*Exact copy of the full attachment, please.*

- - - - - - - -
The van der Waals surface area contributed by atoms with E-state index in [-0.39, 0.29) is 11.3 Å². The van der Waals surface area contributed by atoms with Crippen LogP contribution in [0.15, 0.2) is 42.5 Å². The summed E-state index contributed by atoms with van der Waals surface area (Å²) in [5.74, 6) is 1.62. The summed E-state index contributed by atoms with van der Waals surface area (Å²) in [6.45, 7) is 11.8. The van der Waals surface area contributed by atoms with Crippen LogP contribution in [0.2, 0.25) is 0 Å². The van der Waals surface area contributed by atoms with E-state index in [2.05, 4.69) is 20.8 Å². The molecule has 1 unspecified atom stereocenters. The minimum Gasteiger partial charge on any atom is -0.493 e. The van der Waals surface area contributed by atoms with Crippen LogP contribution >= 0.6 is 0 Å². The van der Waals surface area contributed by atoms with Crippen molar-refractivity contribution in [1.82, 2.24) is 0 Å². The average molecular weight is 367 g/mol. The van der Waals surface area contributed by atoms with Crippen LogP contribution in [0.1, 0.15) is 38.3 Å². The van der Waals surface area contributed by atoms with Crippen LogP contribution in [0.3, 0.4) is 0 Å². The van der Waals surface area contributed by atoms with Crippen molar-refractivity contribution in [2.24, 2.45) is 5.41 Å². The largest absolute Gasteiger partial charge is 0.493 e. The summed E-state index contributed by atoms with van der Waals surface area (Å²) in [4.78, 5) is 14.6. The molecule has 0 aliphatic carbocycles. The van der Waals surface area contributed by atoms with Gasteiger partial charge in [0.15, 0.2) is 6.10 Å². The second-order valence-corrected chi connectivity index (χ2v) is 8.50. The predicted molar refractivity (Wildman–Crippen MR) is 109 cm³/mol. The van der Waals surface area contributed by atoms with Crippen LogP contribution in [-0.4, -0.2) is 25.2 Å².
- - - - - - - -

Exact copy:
The van der Waals surface area contributed by atoms with E-state index in [-0.39, 0.29) is 11.3 Å². The van der Waals surface area contributed by atoms with Crippen LogP contribution in [0.15, 0.2) is 42.5 Å². The summed E-state index contributed by atoms with van der Waals surface area (Å²) in [5.74, 6) is 1.62. The summed E-state index contributed by atoms with van der Waals surface area (Å²) in [6.45, 7) is 11.8. The van der Waals surface area contributed by atoms with Crippen LogP contribution in [0.2, 0.25) is 0 Å². The van der Waals surface area contributed by atoms with E-state index in [2.05, 4.69) is 20.8 Å². The molecule has 1 unspecified atom stereocenters. The minimum Gasteiger partial charge on any atom is -0.493 e. The van der Waals surface area contributed by atoms with Crippen LogP contribution >= 0.6 is 0 Å². The van der Waals surface area contributed by atoms with Crippen molar-refractivity contribution in [1.82, 2.24) is 0 Å². The average molecular weight is 367 g/mol. The van der Waals surface area contributed by atoms with Crippen LogP contribution in [0.1, 0.15) is 38.3 Å². The van der Waals surface area contributed by atoms with Crippen LogP contribution in [0.3, 0.4) is 0 Å². The van der Waals surface area contributed by atoms with Crippen molar-refractivity contribution in [2.24, 2.45) is 5.41 Å². The largest absolute Gasteiger partial charge is 0.493 e. The summed E-state index contributed by atoms with van der Waals surface area (Å²) in [4.78, 5) is 14.6. The molecule has 0 aliphatic carbocycles. The van der Waals surface area contributed by atoms with Gasteiger partial charge in [0.15, 0.2) is 6.10 Å². The second-order valence-corrected chi connectivity index (χ2v) is 8.50. The predicted molar refractivity (Wildman–Crippen MR) is 109 cm³/mol. The van der Waals surface area contributed by atoms with Crippen LogP contribution in [-0.4, -0.2) is 25.2 Å².